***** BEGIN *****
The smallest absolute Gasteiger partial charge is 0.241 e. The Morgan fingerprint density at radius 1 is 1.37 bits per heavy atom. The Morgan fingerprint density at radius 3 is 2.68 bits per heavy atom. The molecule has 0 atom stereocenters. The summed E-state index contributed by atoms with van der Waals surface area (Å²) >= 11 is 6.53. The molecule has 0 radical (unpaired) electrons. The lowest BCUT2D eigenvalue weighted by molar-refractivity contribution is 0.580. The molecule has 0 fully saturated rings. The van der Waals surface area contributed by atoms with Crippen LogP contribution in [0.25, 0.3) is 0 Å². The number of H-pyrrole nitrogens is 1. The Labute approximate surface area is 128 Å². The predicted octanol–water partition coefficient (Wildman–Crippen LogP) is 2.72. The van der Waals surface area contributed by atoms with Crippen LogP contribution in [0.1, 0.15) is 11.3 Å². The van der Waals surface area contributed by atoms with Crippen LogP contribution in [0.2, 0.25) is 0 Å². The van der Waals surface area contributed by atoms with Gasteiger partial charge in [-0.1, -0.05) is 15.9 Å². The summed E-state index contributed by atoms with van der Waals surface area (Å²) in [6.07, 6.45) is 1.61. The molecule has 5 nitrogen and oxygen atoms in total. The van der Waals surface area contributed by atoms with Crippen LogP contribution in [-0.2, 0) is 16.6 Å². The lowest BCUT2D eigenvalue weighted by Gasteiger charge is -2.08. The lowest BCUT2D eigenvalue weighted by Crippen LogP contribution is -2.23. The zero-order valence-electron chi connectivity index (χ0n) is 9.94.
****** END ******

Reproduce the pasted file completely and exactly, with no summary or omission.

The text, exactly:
The smallest absolute Gasteiger partial charge is 0.241 e. The Morgan fingerprint density at radius 1 is 1.37 bits per heavy atom. The Morgan fingerprint density at radius 3 is 2.68 bits per heavy atom. The molecule has 0 atom stereocenters. The summed E-state index contributed by atoms with van der Waals surface area (Å²) >= 11 is 6.53. The molecule has 0 radical (unpaired) electrons. The lowest BCUT2D eigenvalue weighted by molar-refractivity contribution is 0.580. The molecule has 0 fully saturated rings. The van der Waals surface area contributed by atoms with Crippen LogP contribution in [0.25, 0.3) is 0 Å². The number of H-pyrrole nitrogens is 1. The Labute approximate surface area is 128 Å². The predicted octanol–water partition coefficient (Wildman–Crippen LogP) is 2.72. The van der Waals surface area contributed by atoms with Crippen LogP contribution in [0.1, 0.15) is 11.3 Å². The van der Waals surface area contributed by atoms with Crippen LogP contribution in [0.2, 0.25) is 0 Å². The van der Waals surface area contributed by atoms with Gasteiger partial charge in [-0.1, -0.05) is 15.9 Å². The summed E-state index contributed by atoms with van der Waals surface area (Å²) in [6.07, 6.45) is 1.61. The molecule has 5 nitrogen and oxygen atoms in total. The van der Waals surface area contributed by atoms with Crippen LogP contribution in [-0.2, 0) is 16.6 Å². The lowest BCUT2D eigenvalue weighted by Gasteiger charge is -2.08. The lowest BCUT2D eigenvalue weighted by Crippen LogP contribution is -2.23. The zero-order valence-electron chi connectivity index (χ0n) is 9.94.